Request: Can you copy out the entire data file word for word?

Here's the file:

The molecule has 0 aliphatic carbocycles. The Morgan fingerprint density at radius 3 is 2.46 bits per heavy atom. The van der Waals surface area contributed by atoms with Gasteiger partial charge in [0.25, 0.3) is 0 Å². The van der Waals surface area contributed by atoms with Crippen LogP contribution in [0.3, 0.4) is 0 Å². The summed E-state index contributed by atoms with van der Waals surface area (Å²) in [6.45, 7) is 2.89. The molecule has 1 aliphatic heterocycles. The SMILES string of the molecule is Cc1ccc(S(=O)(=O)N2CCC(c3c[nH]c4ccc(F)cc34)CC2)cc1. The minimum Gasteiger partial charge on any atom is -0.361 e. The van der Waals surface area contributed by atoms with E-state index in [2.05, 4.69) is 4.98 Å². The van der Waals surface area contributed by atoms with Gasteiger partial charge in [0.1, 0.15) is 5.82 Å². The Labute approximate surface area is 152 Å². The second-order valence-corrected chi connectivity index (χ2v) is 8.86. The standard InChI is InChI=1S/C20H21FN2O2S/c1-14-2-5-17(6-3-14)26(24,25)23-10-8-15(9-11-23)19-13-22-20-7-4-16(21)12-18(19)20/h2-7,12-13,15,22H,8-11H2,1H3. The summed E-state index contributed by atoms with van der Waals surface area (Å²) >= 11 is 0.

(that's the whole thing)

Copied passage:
The molecule has 0 aliphatic carbocycles. The Morgan fingerprint density at radius 3 is 2.46 bits per heavy atom. The van der Waals surface area contributed by atoms with Gasteiger partial charge in [0.25, 0.3) is 0 Å². The van der Waals surface area contributed by atoms with Crippen LogP contribution in [0.3, 0.4) is 0 Å². The summed E-state index contributed by atoms with van der Waals surface area (Å²) in [6.45, 7) is 2.89. The molecule has 1 aliphatic heterocycles. The SMILES string of the molecule is Cc1ccc(S(=O)(=O)N2CCC(c3c[nH]c4ccc(F)cc34)CC2)cc1. The minimum Gasteiger partial charge on any atom is -0.361 e. The van der Waals surface area contributed by atoms with E-state index in [2.05, 4.69) is 4.98 Å². The van der Waals surface area contributed by atoms with Gasteiger partial charge in [0.1, 0.15) is 5.82 Å². The Labute approximate surface area is 152 Å². The second-order valence-corrected chi connectivity index (χ2v) is 8.86. The standard InChI is InChI=1S/C20H21FN2O2S/c1-14-2-5-17(6-3-14)26(24,25)23-10-8-15(9-11-23)19-13-22-20-7-4-16(21)12-18(19)20/h2-7,12-13,15,22H,8-11H2,1H3. The summed E-state index contributed by atoms with van der Waals surface area (Å²) >= 11 is 0.